Our experiences with philanthropy are very often based on the culture in which we grew up. In some cultures, the concept of sharing wealth is common and expected; in others it may be a foreign concept.
Last week, I conducted a workshop for a large financial institution for the wealth managers who deal with high net worth individuals. As part of the workshop we explored each advisor’s personal memories of philanthropy. Some advisors shared stories about how they and their children had personally donated hampers to families in need and others shared how they had supported a cause that had affected a family member and how they experienced the rewards of witnessing the impact of their donation.
One advisor described how charity and philanthropy had been foreign concepts to her. Growing up in a formerly communist country in Europe, the State was responsible for taking care of social needs and citizens did not think to support these personally. Another advisor explained that individuals from Communist Mainland China, with whom he had raised the idea of using some of their wealth for community, had rejected this outright. They had worked very hard to go from rags to riches and sharing their wealth was alien to them.
These insights were very helpful for the whole group to consider. We discussed how we might still raise the opportunities that philanthropy offers even in these situations. It was suggested that advisors could share examples of other clients who were in similar circumstances and how they had used philanthropy as a means to engage in financial literacy as a family and to use money beyond the self; or could describe the satisfaction that another entrepreneur and family was experiencing engaging in strategic philanthropy. We discussed how to share these examples in a way that was not threatening or judgmental, framed as a possible solution to an issue, so that the clients could choose to learn more and feel in control.
We acknowledged that often clients rejected philanthropy and other ideas without knowing what they could offer. We agreed that it was still important to raise these ideas with clients and explore all their interests, financial, relational and emotional, in order to provide them with a full array of opportunities and solutions to address all their needs in a holistic way. We also discussed the importance of timing and how we could gently refer to the issue of philanthropy only to come back to it at another time that might be better for the client. Additionally, we reflected upon the fact that for those who find philanthropy an unfamiliar concept, they might be more disposed to considering a contribution to a charity that had significantly affected them or a family member personally so that they would see personal relevance. In some cases, these contributions could also give the donor stature in their new community. And in every case, we needed to be patient and to listen closely to clients.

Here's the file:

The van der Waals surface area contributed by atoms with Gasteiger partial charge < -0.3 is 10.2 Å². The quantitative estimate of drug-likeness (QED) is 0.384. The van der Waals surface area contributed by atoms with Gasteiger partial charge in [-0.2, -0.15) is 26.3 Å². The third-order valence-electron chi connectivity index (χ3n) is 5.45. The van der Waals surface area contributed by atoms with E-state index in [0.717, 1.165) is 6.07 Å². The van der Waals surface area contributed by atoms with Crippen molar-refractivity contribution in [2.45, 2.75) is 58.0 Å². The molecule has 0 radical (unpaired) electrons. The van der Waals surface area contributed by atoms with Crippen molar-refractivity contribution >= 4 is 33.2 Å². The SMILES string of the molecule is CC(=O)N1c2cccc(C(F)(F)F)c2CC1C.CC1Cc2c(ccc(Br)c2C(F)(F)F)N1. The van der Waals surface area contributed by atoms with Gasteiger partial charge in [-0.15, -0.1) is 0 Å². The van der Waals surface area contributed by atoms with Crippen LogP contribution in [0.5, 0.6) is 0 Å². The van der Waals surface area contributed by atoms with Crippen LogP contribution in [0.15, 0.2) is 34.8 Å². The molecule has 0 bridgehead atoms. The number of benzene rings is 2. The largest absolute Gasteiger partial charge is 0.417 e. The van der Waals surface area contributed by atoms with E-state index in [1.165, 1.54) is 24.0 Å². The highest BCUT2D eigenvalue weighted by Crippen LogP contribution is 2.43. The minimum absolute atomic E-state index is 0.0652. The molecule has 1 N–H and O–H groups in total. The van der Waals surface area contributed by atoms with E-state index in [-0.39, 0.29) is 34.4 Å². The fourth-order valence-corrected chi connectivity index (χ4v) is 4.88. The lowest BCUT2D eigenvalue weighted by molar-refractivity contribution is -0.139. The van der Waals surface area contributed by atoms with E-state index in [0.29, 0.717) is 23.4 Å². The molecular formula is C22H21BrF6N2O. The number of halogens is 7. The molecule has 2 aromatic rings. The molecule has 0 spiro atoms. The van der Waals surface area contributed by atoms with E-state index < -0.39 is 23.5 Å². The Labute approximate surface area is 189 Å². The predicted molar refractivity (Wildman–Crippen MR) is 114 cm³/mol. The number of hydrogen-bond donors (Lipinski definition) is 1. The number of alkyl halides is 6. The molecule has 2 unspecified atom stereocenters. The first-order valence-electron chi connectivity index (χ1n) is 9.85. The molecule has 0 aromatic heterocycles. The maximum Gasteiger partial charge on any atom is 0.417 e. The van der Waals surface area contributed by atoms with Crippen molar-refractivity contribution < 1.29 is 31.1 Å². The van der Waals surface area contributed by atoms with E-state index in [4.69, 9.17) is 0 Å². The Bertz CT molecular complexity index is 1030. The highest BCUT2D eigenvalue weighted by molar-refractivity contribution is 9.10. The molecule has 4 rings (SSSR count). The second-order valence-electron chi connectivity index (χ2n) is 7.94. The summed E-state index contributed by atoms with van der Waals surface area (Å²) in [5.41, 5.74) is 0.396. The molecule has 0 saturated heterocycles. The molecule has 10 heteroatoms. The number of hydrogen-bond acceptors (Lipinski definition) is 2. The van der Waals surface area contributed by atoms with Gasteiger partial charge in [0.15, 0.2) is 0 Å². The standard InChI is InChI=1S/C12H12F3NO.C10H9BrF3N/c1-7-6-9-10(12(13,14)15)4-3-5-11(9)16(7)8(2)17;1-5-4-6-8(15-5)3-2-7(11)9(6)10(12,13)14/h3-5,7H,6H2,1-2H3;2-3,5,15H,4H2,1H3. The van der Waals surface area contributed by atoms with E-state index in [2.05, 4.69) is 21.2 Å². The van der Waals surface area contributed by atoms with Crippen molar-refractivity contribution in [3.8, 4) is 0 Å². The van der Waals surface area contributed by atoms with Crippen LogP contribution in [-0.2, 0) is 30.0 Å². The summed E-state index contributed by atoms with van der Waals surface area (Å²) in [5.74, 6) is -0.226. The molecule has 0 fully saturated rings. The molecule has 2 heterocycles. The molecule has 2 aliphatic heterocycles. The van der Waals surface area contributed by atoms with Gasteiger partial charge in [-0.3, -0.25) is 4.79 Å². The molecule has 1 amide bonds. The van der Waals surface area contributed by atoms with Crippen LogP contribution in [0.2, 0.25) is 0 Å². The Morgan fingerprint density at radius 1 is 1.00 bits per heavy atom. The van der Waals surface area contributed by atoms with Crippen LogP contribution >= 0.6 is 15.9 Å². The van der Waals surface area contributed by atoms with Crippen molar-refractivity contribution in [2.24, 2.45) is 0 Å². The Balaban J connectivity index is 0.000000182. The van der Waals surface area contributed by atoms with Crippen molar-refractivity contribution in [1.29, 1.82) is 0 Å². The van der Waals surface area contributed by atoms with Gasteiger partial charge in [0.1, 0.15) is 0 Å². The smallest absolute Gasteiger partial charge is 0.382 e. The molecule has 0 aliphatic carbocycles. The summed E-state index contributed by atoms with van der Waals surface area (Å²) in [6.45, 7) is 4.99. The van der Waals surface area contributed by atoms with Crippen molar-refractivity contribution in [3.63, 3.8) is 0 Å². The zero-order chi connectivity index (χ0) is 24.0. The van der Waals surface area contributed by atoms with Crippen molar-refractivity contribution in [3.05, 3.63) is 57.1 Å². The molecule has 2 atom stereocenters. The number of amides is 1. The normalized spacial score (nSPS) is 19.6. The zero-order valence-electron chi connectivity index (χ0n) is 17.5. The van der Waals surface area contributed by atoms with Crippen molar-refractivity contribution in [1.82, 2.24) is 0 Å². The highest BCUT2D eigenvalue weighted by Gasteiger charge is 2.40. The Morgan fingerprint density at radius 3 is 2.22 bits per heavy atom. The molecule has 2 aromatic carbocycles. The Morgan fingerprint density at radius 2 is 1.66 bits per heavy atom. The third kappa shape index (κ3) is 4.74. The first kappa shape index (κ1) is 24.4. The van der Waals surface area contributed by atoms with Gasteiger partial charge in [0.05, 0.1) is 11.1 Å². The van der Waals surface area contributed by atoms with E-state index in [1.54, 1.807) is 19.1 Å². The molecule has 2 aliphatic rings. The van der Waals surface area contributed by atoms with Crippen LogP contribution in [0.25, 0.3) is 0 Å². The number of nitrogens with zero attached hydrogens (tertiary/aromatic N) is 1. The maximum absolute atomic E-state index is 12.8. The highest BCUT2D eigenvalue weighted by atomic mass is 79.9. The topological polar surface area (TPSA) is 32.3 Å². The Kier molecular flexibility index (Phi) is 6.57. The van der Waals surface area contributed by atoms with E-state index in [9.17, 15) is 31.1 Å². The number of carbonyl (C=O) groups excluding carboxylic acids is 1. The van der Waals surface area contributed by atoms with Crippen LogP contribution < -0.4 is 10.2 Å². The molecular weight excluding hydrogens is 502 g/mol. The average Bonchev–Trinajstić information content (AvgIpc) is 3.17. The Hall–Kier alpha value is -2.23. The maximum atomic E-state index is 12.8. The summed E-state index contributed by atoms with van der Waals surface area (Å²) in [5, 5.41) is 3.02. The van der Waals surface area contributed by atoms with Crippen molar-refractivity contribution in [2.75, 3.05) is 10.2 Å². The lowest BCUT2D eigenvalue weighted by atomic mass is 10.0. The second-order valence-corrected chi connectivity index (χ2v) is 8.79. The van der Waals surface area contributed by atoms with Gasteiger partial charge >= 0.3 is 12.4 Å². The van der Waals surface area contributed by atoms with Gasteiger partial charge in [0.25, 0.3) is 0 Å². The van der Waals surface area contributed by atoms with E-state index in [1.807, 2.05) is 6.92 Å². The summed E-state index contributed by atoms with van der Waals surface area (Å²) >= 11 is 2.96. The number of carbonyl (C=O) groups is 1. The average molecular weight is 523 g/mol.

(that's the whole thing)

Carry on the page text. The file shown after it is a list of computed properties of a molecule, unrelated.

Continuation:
Recognizing the different backgrounds and experiences in the room, both personal and of our clients, was itself very therapeutic. It allowed everyone to share their discomfort and challenges and once aired these experiences not only provided insights into different perspectives, but also allowed us to develop a more sensitive approach to raising philanthropy.
Canada is often described as a cultural mosaic rather than a melting-pot; we are a rich nation where cultural differences are acknowledged and celebrated. So too with philanthropy, it is important to recognize the cultural backgrounds that shape our and our clients’ perspectives and to adapt our approaches to address those differences.
As a philanthropy advisor, I work with families and individuals to create and facilitate a safe and productive environment to articulate values, interests and goals. Together we develop and implement a plan to make giving meaningful, satisfying and effective.
For more information on how I work with clients to assist them to give with heart and for impact please visit the approach and services pages on my website.